Shop Design

December 31, 2019 Leave a comment

Earlier this month I posted some thoughts on a new shop. Currently I do not have a final solution, but continue to lean towards a divided three car garage. It seems like the most economical solution and after discussions with a real estate agent would not affect resale of the property.

One of the great tools available for analyzing shop space is provided by Grizzly. At this point a disclaimer; I don’t own any Grizzly tools and I don’t personally know anyone that does. They do appear to be popular and I’ve seen very few negative reviews and would consider them in the future for upgrades to my exisitng tools. ┬áTake a few minutes and lay out your shop using the Grizzly Tools Shop Planner.

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Using the planner I laid out a single car garage (11′ x 22′) with an annex (6′ x 13′.) the diagram above is the output from the planner. Ceratinly there are tools included that I don’t own, but it does give a great idea about how the space would work including the essential shop dog.

 

 

Categories: Texas Shop

New Shop Thoughts

December 2, 2019 Leave a comment

Moving South has prompted thoughts of my future work space. Most of my woodworking has been done in the Midwest with a brief stint in the south. Considering the impacts of weather to both myself and the projects I build, temperature and humidity are of concern.

Projects have been built in a wide range of temperatures, the cart project pushed through a cold winter with a small heater struggling to pull the temperature above 30 degrees (fahrenheit for my European readers), the bed I built over 20 years ago was pursued in the Southern heat. Along with temperature, there is a large humidity change between Southern summers and Midwest winters. Like most of you I would rather not struggle through the temperature extremes and my tools would certainly prefer a consistent temperature.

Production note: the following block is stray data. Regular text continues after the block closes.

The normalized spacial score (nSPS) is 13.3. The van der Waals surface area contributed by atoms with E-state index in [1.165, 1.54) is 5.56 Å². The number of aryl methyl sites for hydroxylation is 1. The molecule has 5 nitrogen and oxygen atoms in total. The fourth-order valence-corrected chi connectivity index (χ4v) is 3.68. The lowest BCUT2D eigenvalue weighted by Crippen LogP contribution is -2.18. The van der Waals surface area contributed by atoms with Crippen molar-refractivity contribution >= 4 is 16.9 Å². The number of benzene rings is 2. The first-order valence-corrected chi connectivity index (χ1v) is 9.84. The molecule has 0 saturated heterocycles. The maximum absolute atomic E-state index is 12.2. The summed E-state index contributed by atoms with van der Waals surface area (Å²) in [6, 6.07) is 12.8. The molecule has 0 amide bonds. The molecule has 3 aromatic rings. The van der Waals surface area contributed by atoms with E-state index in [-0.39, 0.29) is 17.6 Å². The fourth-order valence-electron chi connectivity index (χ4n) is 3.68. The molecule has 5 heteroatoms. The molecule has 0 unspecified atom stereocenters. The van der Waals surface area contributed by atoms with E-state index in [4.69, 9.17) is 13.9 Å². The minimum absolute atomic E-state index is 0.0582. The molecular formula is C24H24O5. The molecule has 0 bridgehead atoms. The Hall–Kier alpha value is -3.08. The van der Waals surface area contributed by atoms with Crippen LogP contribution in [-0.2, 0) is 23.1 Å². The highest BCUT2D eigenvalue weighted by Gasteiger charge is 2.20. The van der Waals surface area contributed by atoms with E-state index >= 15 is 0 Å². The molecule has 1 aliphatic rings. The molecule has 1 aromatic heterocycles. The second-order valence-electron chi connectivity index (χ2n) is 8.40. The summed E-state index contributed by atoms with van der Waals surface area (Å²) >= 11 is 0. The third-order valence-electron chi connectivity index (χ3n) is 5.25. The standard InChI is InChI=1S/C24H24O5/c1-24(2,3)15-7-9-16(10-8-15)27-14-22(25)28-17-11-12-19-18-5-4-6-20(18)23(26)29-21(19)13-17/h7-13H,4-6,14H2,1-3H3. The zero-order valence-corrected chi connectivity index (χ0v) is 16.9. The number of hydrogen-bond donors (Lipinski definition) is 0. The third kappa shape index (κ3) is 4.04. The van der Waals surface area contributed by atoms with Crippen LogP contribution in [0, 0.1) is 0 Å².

A small shop in an outbuilding would be ideal, but that would take more property than most of us can afford so I’m considering walling off one section of a 3 car garage with a small addition. Shannon Rogers has made excellent use of a single car garage and certainly provides insight into how this space should be used. ATypical single car garage is 12′ x 22′, adequate space at 264 sq ft, however a small addition off to the side would make a large impact with minimal cost.

Placing a wall in the garage and ensuring it is insulated would allow heating and cooling without the risk of losing heat when the garage door is opened for a car! Or accidentally when coming home from a run. It also helps control dust and makes an air cleaner much more effective. The down side, your garage is smaller and would this be amenable for future homeowners?

Continuing the journey to find a new home and shop over the next several months I’ll share my thoughts and decisions hoping for feedback and suggestions from all of you.

 

Categories: Texas Shop

Packing Up

November 17, 2019 Leave a comment